The Net Promoter Score (NPS) is one simple metric that helps steer businesses forward. For Slack CMO Bill Macaitis, NPS is a vital indicator of health and long-term growth for a company — a “north star”. He explains:
It’s a great gold bar. We’re not satisfied if someone signs up and starts using Slack. We’re not satisfied if they become a customer. We’re not even satisfied if they renew. Our bar is ‘Are they going to recommend us?’ And that’s a much higher bar.
This high-bar question provides meaningful feedback, not just to understand how you’re really doing but how you can improve. As SatisMeter cofounder, Ondrej Sedlacek, told us, the point of NPS isn’t the score but what good you do with it:
Your whole company should be focused on your customers, and NPS is a great way to make it happen. Don’t just run a business or sell products. Aim to create an experience your customers will never forget.
We’ve already covered some of the basics of net promoter score and ideas for following up with your respondents. Here, we’ll go over 5 practical considerations for running your NPS surveys to best find and follow your north star metric.
When Jim Bush took over customer service at American Express in 2005, most companies were evaluating their support efforts on one metric: how quickly reps could use their canned scripts to get customers off the phone. He had a hunch that treating customers like human beings, even if by a little, would be a huge boon to the company.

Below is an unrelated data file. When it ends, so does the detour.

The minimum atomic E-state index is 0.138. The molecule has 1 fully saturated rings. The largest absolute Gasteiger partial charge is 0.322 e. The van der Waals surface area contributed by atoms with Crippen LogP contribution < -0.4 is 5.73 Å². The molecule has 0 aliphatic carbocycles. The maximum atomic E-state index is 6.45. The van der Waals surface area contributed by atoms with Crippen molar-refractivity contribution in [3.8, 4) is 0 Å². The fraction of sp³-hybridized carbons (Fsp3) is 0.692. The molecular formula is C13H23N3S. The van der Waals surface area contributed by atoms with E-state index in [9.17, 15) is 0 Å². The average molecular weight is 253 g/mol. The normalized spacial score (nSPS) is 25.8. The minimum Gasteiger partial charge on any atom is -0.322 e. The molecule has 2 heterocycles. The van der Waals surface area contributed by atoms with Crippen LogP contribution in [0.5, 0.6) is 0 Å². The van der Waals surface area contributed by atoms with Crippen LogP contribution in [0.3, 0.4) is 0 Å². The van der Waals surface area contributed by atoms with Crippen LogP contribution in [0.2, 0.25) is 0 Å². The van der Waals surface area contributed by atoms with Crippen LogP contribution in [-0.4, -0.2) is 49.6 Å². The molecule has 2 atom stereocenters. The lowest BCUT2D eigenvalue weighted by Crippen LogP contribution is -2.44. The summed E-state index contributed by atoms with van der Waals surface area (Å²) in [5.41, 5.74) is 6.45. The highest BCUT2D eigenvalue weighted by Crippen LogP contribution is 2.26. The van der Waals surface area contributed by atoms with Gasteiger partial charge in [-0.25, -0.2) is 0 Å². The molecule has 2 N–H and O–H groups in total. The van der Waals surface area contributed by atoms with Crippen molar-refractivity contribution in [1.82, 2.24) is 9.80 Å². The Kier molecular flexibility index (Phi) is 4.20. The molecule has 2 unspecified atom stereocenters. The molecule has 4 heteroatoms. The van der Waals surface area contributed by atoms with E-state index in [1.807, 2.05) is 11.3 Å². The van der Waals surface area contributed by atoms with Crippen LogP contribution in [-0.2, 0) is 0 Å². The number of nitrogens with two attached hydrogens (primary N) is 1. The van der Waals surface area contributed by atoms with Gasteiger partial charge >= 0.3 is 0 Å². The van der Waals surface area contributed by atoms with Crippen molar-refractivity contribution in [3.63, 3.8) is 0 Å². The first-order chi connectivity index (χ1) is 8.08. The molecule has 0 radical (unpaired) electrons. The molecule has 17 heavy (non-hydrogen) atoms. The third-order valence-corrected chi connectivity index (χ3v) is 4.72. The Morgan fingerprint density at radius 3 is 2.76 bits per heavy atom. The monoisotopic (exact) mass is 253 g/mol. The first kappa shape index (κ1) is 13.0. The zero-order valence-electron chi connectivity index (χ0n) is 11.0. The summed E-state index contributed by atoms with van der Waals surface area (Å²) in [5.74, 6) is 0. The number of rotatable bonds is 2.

Viewing customer service as an opportunity to build amazing relationships with customers rather than a cost of doing business led him to institute the net promoter score (NPS) system developed by Fred Reichheld at Bain & Company in 2003. NPS is a simple survey that asks, “How likely are you to recommend our company?” Answering on a scale from 0-10, respondents are then categorized according to their rating as detractors, passives or promoters.
The net-promoter concept transformed customer support. Instead of asking “How can I resolve this call?”, reps started thinking in terms of “How can we get the customer to want to recommend American Express to friends?” Both attitudes are geared towards fixing problems, but the latter builds incredible long-term value: customer loyalty and engagement.
That long-term view worked. Bush found that promoters — those most likely to recommend American Express to others — were spending 10-15% more than others, and were four times more likely to stay with the company.
As Jim Bush told Fortune:
we moved from being transaction-oriented — the investment and training had been all around how to complete the transaction — to building on the relationship with the customer.
Building relationships and fostering that sense of advocacy in customers relies on following up and continuing conversations. Here are some ideas for how to use NPS surveys to build stronger relationships with your customers and increase engagement, reduce churn, and strengthen retention in the long run.
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